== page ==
10-year-old Nurul Huda’s gang-rape and murder a grim reminder of the grave deterioration of Public Safety Index and the urgent imperative  to reverse the worsening trends

Media Statement 
by Lim Kit Siang

(Petaling JayaSunday): The gruesome and heinous gang-rape and murder of 10-year-old Nurul Huda Abdul Ghani in Tanjung Kupang, Gelang Patah, Johore yesterday  is a grim reminder of the grave deterioration of the Public Safety Index in the country and the urgent imperative for a nation-wide campaign involving all sectors of the society to reverse the worsening trends.

The Malaysian Quality of Life  Index  (MQLI) 2002 Report issued by the Economic Planning Unit of the Prime Minister’s Department reported that the Public Safety Index fell by 16.01 points in the ten years from 1990 to 2000.

The Public Safety Index is  measured by two sub-indices: - (i)  crimes per thousand population and  (ii) road accidents per thousand vehicles. The crime rate increased from 3.8 in 1990 to 7.1 in 2000 with more than four-fifths of the crimes related to property. Road accidents per thousand vehicles increased from 19.4 in 1990 to 21 in 2000.  Almost half of the road accidents involved motor-cycles.

In the past three years since the MQLI 2000, both sub-indices of the Public Safety Index had worsened considerably, marked on the one hand by the double rise in crime rate and the fear of crime where Malaysians had lost their most basic human right to security and to  live without fear about their safety and that of their loved ones, whether in the streets, public places or in the privacy of their homes. On the other hand, the high incidence of road accidents, fatalities and injuries have made Malaysia one of the most dangerous countries in the world in terms of road safety.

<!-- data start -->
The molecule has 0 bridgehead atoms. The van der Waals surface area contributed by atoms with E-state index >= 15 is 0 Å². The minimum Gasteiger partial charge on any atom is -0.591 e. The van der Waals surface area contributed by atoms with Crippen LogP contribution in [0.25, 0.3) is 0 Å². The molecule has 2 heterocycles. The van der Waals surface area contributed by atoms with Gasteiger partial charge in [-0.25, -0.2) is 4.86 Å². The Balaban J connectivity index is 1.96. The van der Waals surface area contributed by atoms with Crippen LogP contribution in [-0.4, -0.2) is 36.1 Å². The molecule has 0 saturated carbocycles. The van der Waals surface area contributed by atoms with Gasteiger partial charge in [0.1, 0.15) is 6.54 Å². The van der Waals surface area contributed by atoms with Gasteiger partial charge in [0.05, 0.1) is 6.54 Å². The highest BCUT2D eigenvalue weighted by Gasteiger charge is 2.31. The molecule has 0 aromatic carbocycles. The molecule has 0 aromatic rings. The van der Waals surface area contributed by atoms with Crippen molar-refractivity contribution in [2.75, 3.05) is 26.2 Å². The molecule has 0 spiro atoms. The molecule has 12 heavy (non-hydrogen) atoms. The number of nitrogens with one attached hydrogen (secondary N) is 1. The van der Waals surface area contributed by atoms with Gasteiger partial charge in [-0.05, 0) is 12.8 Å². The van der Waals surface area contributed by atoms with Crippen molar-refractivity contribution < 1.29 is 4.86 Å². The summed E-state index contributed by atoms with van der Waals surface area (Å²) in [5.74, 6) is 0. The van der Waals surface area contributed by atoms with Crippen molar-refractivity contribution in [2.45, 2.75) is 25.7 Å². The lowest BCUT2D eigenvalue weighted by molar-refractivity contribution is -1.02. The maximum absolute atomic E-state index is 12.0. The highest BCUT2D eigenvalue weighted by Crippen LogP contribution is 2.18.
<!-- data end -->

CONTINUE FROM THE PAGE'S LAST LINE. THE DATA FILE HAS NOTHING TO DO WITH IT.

In this connection, it is most disturbing  that despite the  personal concern  of the Prime Minister, Datuk Seri Abdullah Ahmad Badawi about the unacceptably high road carnage in the country, there is a growingly wide  gulf between words and actions to deal with the problem.

For instance, there was minimal publicity in yesterday’s media about the statistics for the first day of Ops Sikap VI on Thursday, January 15, 2004  on road accidents and deaths during  the Chinese New Year holidays – 743 road accidents and 10 fatalities.  However, such statistics was published only by one English-language paper and one Chinese-language daily, unlike the full publicity given by all media in previous Ops Sikap operations. 

Today, none of the newspapers published any statistics on road accidents and deaths on  the second day of Ops Sikap VI – giving the distinct impression that instead of creating greater public awareness as an essential condition to ensure the success of the national road safety campaign, there is now a  reverse strategy focusing on less  public awareness about road accidents and deaths during the Chinese New Year season!

Can those in charge of the national road safety campaign during the Chinese New Year holidays to reduce the  unacceptably high rate of road accidents, deaths and injuries in the country explain what is the  new strategy that is being implemented to reduce road carnage and improve  the Public Safety Index in the country, which emphasizes less publicity, information  and  public awareness? 


* Lim Kit Siang, DAP National Chairman